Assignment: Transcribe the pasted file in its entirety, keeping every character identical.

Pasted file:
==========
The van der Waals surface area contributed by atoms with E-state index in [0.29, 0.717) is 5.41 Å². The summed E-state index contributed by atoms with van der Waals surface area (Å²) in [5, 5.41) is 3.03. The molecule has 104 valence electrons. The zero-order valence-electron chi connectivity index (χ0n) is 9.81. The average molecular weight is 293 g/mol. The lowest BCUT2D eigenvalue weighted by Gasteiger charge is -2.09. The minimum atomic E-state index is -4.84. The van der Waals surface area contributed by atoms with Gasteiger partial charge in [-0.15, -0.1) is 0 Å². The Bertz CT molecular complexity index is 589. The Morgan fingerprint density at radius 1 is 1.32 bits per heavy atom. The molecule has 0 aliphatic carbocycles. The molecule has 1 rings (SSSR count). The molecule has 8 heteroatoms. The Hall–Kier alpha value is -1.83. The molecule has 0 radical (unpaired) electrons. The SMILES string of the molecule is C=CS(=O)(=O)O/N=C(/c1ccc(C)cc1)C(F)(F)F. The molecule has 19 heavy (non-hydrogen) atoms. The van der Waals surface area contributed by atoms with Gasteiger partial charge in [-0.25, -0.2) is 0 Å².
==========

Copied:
The van der Waals surface area contributed by atoms with E-state index in [0.29, 0.717) is 5.41 Å². The summed E-state index contributed by atoms with van der Waals surface area (Å²) in [5, 5.41) is 3.03. The molecule has 104 valence electrons. The zero-order valence-electron chi connectivity index (χ0n) is 9.81. The average molecular weight is 293 g/mol. The lowest BCUT2D eigenvalue weighted by Gasteiger charge is -2.09. The minimum atomic E-state index is -4.84. The van der Waals surface area contributed by atoms with Gasteiger partial charge in [-0.15, -0.1) is 0 Å². The Bertz CT molecular complexity index is 589. The Morgan fingerprint density at radius 1 is 1.32 bits per heavy atom. The molecule has 0 aliphatic carbocycles. The molecule has 1 rings (SSSR count). The molecule has 8 heteroatoms. The Hall–Kier alpha value is -1.83. The molecule has 0 radical (unpaired) electrons. The SMILES string of the molecule is C=CS(=O)(=O)O/N=C(/c1ccc(C)cc1)C(F)(F)F. The molecule has 19 heavy (non-hydrogen) atoms. The van der Waals surface area contributed by atoms with Gasteiger partial charge in [-0.25, -0.2) is 0 Å².